Sacrificial Lamb, Anyone?

"Sacrifice" is not a word one hears very often these days. It seems to pretty much have fallen out of our lexicon. It has a negative ring to it, like giving up something precious or losing out on something big. Nobody is getting in line to be the "sacrificial lamb." It simply has a bad vibe to the modern ear.

Well, this week we begin reading and studying a book of the Torah, Vayikra (Leviticus), which essentially is a book about sacrifices — specifically the variety offered on the altar of G‑d in the Temple in days of old. So let's confront some of our attitudes towards the word.

For some decades now, the pursuits of "self-fulfilment" and "self-esteem" have been taken as necessary givens in our lives. It has become self-understood that Looking Out for Number One is the overriding priority in the business of life. Although of late martyrdom has become popular in certain cultures, generally Western sophisticates are not looking to be martyrs for anyone, and sacrificial lambs are antiquated, pitiful relics of a bygone era.

Take the case of Jewish mothers. Those loving, selfless souls have long ago been tried, found guilty and convicted of smothering their children. "She demanded Medical School or else!" "She force-fed me chicken soup — intravenously!" Famous Jewish novelists have made millions denouncing their mothers to the world.

While there may be an element of truth in the notion that Jewish parents can sometimes be overbearing or a little too pushy, I would venture to suggest that the sacrifices our parents, and especially our mothers, have made over the generations are worthy of our respect and eternal gratitude rather than our laying the blame for all our neuroses at their doorstep.

I think if we are objective we would have to admire and hold up as an icon any human being who puts the welfare and happiness of others above their own. Why is such selflessness and sacrifice admirable in the heroes of nations and freedom movements but disdainful in our mothers? Surely the successes of Jewish sons and daughters must have a lot to do with the people who bore and raised them. It is a modern miracle that a generation of penniless Jewish immigrants is directly responsible for their offspring's smooth integration into the "new world" and their remarkable achievements in virtually every sphere of contemporary life. It simply could not have happened without major sacrifices and a total commitment by parents to their children.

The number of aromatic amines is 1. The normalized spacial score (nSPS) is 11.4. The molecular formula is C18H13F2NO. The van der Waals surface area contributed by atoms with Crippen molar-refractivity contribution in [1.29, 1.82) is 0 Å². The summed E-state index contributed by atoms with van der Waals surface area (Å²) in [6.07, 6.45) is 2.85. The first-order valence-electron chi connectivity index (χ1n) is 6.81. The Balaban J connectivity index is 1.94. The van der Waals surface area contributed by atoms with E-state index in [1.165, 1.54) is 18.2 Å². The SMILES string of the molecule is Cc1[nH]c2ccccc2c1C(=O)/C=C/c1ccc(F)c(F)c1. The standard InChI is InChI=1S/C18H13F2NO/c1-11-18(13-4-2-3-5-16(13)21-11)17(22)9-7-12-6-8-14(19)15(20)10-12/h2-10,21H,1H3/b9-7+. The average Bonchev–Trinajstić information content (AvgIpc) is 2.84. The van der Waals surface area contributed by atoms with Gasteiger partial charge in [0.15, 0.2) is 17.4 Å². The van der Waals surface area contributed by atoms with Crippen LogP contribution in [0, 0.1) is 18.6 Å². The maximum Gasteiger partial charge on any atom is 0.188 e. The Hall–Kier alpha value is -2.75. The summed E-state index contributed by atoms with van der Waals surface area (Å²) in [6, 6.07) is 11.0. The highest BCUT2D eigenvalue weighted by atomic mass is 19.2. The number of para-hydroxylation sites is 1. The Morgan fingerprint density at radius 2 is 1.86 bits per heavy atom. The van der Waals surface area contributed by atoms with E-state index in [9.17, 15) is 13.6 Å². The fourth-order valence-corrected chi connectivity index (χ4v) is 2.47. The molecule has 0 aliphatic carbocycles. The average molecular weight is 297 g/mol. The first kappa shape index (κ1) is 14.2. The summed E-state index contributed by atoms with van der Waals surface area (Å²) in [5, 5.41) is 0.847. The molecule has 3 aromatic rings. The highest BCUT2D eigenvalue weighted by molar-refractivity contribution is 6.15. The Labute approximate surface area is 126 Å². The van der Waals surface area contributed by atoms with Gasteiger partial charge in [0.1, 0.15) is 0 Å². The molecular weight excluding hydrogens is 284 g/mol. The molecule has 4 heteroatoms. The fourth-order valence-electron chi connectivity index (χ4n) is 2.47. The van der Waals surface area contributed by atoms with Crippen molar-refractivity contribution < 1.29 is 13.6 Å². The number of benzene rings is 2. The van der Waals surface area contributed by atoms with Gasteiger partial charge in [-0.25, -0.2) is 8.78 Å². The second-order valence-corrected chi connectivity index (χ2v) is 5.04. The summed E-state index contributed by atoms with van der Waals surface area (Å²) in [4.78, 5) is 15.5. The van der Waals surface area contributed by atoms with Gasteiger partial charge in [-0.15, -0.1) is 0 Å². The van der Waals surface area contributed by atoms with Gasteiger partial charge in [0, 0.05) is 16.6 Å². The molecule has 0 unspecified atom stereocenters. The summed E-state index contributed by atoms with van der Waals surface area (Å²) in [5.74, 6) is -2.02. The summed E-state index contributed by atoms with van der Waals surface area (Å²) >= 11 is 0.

But that was then. Today, we take a more enlightened approach. "I need space." "I can't ruin my own life for my kids' sake — I need my own opportunities for self-expression and personal gratification." All valid needs and worthy goals. But too often we seem to carry it a little too far. Why should a woman who has decided that she wants to be the best mother for her children that she possibly can be made to feel inadequate if she gives up her career or even puts it on hold? If she derives genuine gratification from seeing her children well nurtured, independent, moral and proudly Jewish, is that a less worthy use of her time than serving some company's success?

Once upon a time, husbands and wives did not go out every single Saturday night. But they stood by each other through thick and thin. Once upon a time, what parent did in their spare time was take their kids to extra-curricular activities. Today we have our own extra-curriculars — gym, golf, bridge, poker, the manicurist and, of course, the therapist.

In fact, it may be that the reason our therapists are getting so much business is because we're so darn busy with ourselves and we simply think about ourselves too much. "I'm overweight, I'm unfit, I'm unfulfilled, I'm depressed...." If we spent more time thinking about others and extending ourselves, whether to our own families or the wider community, we might very well be a lot healthier emotionally.

Judaism teaches that sacrifice and selflessness are character traits to respect, admire and hopefully emulate. The Yiddishe Momma of old will be an eternal heroine to our people. Let's stop being so obsessed with ourselves and our own satisfaction and start thinking about what we are needed for in this world. Please G‑d, we will be able to keep our social and family balances on an even keel.

May the sacrifices we make and the caring and giving we do bring us the blessing of real nachas and ultimate personal satisfaction too.